WWII veteran Bernie Friedenberg's daughter remembers dad at new war memorial in Atlantic City

Friday, July 5, 2024
WWII veteran's daughter remembers dad at new memorial in Atlantic City
There's a new World War II memorial in Atlantic City named for longtime resident Bernie Friedenberg, but dedicated to all who served in that war.

ATLANTIC CITY, New Jersey (WPVI) -- Susan Friedenberg's father, Bernie, served during the second world war and is now cast as a hero.

"He was a great man and a great father," says Friedenberg. "My dad passed away May 1, 2018."

The Bernie Friedenberg World War II Memorial now stands in his hometown of Atlantic City, New Jersey.

"He got two Purple Hearts, two Silver Stars and two Bronze Medals," she says.

Friedenberg says because of their Jewish heritage, her dad was eager to enlist after the bombing of Pearl Harbor.

"He wanted to go fight Nazis," she says.

Initially, he was turned down due to poor eyesight, but eventually the Army trained him as a medic.

Bernie Friedenberg helped the wounded through many WWII battles, including Operation Torch in North Africa and the Campaign in Sicily. He was on Omaha Beach during D-Day and went through Germany and the Battle of the Bulge.

"He was everywhere," she says. "It depicts my father on his knees cradling a wounded soldier."

Even though the statue is in his likeness and the memorial bears his name, there is a bigger message.

"This monument is to honor all World War II veterans," she says.

The Friends of Bernie Friedenberg Committee was formed to help oversee the building of the memorial. The small ad-hoc group also helped to raise funds to work towards completion.

"This whole thing is called The Cost of Freedom Circle," says Retired U.S. Army Brigadier General Doug Satterfield. "Because that's really what it's about."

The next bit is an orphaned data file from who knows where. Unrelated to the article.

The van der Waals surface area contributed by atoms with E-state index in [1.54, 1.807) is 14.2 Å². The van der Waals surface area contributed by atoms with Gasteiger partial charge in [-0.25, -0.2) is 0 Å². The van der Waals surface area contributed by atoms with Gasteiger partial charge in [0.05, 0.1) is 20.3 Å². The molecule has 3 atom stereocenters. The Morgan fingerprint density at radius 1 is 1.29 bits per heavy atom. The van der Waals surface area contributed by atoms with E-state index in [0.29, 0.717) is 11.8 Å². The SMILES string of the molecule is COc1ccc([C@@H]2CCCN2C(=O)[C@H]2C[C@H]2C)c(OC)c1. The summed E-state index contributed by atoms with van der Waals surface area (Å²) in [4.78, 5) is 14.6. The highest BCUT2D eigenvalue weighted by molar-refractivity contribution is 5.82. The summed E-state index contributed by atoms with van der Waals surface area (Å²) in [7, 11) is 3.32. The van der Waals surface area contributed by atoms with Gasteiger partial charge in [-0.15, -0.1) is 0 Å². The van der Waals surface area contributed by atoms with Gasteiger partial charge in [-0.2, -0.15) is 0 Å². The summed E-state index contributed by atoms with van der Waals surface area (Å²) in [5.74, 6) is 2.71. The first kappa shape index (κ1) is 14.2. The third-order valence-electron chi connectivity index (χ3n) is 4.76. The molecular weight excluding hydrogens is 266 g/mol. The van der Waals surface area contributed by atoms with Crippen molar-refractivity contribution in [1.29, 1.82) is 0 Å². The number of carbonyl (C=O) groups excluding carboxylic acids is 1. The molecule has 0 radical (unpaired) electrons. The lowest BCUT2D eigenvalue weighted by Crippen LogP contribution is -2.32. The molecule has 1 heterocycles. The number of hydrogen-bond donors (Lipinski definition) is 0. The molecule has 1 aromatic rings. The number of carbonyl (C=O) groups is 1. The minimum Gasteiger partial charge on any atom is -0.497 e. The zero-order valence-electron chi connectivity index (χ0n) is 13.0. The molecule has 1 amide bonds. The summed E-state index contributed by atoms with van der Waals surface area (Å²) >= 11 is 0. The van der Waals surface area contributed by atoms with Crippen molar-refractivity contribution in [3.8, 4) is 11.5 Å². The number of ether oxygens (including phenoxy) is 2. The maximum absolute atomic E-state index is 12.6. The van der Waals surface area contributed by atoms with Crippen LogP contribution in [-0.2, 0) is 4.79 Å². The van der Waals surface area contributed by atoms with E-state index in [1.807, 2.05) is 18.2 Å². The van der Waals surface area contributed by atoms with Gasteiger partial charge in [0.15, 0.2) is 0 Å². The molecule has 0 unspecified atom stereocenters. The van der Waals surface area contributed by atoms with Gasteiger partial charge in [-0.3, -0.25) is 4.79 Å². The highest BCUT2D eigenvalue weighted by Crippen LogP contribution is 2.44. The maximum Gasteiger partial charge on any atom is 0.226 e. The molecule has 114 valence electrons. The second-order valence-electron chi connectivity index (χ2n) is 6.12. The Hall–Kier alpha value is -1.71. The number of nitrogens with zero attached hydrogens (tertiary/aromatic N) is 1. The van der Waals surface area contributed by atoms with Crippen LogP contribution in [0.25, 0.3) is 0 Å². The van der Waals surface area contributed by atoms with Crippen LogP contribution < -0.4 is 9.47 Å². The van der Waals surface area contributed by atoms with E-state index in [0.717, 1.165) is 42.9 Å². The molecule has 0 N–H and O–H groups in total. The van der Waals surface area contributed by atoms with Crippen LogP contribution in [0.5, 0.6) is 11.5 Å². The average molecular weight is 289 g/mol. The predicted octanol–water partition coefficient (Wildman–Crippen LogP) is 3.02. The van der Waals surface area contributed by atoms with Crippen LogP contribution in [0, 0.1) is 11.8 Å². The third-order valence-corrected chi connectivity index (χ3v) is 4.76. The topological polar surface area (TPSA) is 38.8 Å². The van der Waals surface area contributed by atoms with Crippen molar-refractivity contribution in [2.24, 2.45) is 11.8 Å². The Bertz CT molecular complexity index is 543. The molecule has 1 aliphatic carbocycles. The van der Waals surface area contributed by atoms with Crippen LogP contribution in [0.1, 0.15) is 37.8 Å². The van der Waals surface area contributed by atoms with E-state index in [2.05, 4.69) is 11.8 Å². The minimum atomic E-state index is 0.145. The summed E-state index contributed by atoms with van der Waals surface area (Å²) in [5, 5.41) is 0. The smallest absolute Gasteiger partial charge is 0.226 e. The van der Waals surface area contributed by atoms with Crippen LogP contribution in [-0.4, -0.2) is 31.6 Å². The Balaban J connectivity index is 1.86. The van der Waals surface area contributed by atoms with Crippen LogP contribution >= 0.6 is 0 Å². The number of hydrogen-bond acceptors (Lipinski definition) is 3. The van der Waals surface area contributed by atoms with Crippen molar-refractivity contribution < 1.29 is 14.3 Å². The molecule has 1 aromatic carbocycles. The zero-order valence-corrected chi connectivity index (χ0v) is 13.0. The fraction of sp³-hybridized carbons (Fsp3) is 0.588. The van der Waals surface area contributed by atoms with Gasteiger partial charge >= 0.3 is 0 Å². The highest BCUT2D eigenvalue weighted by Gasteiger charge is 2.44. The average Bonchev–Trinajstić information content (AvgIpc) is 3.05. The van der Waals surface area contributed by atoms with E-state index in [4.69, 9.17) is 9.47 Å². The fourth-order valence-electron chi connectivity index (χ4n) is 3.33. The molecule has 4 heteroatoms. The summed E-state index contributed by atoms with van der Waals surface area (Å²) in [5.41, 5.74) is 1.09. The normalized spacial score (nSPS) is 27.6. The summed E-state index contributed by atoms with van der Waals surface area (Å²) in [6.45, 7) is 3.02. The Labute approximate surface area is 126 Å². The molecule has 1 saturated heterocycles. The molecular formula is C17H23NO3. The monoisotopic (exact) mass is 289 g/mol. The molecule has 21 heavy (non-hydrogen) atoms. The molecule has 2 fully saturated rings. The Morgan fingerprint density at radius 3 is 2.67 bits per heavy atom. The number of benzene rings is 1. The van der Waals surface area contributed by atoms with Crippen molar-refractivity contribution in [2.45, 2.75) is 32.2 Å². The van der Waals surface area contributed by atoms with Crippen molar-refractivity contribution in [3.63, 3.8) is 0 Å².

Satterfield also served as Co-Chair of the Friends of Bernie Friedenberg Committee. He and another veteran, Marco Polo Smigliani, also part of the group, understand that cost.

Satterfield spent forty years in the service and saw three years of combat, mainly in Iraq, while Smigliani spent six years serving in the U.S. Marine Corps and Merchant Marines during Vietnam.

Smigliani also says he was friends with Bernie Friedenberg for over 25 years. They met doing advocacy work for fellow veterans.

"We belonged to Atlantic County Veterans Advisory Board together and he was like a father figure," he says.

The memorial starts in 1941 at Pearl Harbor and there are markers representing the two theaters of World War II placed around the circle.

"This right here is the Pacific Theater, and then the other side is the European Theater," says Smigliani.

"These are the major battles," says Satterfield.

"It's got how many of our boys died, how many were POWs and how many were injured," says Friedenberg.

"You realize what a terrible, terrible price was paid by these men and women and their families," says Smigliani.

Satterfield says those that served were "freeing the world from fascism and imperialism."

Friedenberg says she hopes the memorial will help to educate people on what it means to serve.

"Freedom is not free," she says. "It was bought and paid for by the blood and the souls of our warriors in both campaigns, every war."

"The sacrifices they made, we could never repay them, so this is our way," says Smigliani.

"I know he would be honored," says Friedenberg.

For more information, visit: BernieFriedenbergWorldWarIIMemorial.com